In 2008, the Faculty of Science intensified its work to promote national and international exchange activities at the third-cycle level. This work will continue, but with some modifications.
‘The efforts have definitely been fruitful, and we think we can do even better in the future,’ says Ola Wetterberg.
Over the last five years, a considerable amount of funding has been earmarked for quality improvements at the third-cycle level. The money has been distributed among the Faculty’s five so-called thematic areas. Next year, a new model will be introduced, where the Departments will have a stronger say about the courses offered. This semester, the Faculty’s researchers have been invited to propose which third-cycle courses should be offered.
‘About 70 suggestions were submitted; these will be boiled down to about 50 courses,’ says Wetterberg, Deputy Dean and in charge of the Faculty’s third-cycle studies.
He emphasises that the model with thematic areas has worked very well, and that this justifies continued efforts. In a next step, the departments’ course catalogues will be reinforced.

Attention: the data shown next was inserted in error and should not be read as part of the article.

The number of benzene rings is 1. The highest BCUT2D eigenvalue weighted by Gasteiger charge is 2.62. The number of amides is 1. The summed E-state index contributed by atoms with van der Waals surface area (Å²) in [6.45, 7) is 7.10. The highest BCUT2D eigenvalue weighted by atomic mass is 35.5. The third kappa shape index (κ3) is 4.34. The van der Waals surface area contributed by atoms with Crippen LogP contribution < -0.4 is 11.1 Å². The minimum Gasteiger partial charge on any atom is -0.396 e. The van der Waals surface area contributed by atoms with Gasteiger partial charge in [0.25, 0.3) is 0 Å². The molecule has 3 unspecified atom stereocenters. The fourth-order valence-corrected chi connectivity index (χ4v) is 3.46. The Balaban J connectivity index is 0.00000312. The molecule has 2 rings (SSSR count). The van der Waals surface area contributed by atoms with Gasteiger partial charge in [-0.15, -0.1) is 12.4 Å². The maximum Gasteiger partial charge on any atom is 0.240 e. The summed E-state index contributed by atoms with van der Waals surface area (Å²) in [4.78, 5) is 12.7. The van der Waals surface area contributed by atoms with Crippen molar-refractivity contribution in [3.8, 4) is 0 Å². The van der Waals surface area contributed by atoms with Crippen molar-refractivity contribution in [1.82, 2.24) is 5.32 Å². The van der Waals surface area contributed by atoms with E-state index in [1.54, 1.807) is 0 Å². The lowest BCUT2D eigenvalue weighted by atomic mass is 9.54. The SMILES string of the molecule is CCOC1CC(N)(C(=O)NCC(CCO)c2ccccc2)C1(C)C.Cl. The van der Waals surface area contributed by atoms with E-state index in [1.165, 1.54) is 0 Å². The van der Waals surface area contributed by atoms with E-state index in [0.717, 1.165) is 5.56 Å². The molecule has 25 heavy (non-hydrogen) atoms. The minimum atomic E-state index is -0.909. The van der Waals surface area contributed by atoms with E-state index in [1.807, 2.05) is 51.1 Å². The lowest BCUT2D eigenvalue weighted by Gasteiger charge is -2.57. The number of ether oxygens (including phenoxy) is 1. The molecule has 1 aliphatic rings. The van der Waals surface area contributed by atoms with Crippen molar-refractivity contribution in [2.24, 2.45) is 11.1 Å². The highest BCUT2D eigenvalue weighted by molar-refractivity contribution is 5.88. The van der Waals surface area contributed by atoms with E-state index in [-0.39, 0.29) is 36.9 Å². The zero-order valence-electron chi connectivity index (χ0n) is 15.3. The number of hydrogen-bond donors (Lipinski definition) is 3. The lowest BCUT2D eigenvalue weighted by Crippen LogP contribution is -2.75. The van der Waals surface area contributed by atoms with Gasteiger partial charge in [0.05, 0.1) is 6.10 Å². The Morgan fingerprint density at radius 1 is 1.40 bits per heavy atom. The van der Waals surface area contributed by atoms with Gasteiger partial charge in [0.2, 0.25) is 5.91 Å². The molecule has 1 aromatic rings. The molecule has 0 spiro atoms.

‘We will keep some of the courses offered within the thematic areas. With the new allocation model, we’ll be able to better respond to the course needs communicated by departments and third-cycle students,’ he says.
Broader course offerings can help attract third-cycle students from other higher education institutions, which was an explicit goal of the model with thematic areas – that 25 per cent of the students and supervisors should be external. The proportion has varied between different courses; in some cases, half of the course participants have come from other faculties and higher education institutions.
The courses have enabled international researchers to come to the University of Gothenburg, and some field courses and seminars have been arranged abroad. The Faculty has also been able to collaborate with other national actors such as Lund University and AstraZeneca.
Kristina Sundbäck has been in charge of the thematic area Sustainable Marine Ecosystems, where the University of Maputo in Mozambique has been involved as a cooperation partner.
‘After a theoretical part in Sweden, the students have left for two weeks of fieldwork in Mozambique. This has been a tremendous opportunity for young Swedish researchers to broaden their knowledge and work with marine issues in East Africa. And right now we have two doctoral students in marine ecology from Mozambique,’ says Kristina Sundbäck, Department of Biological and Environmental Sciences.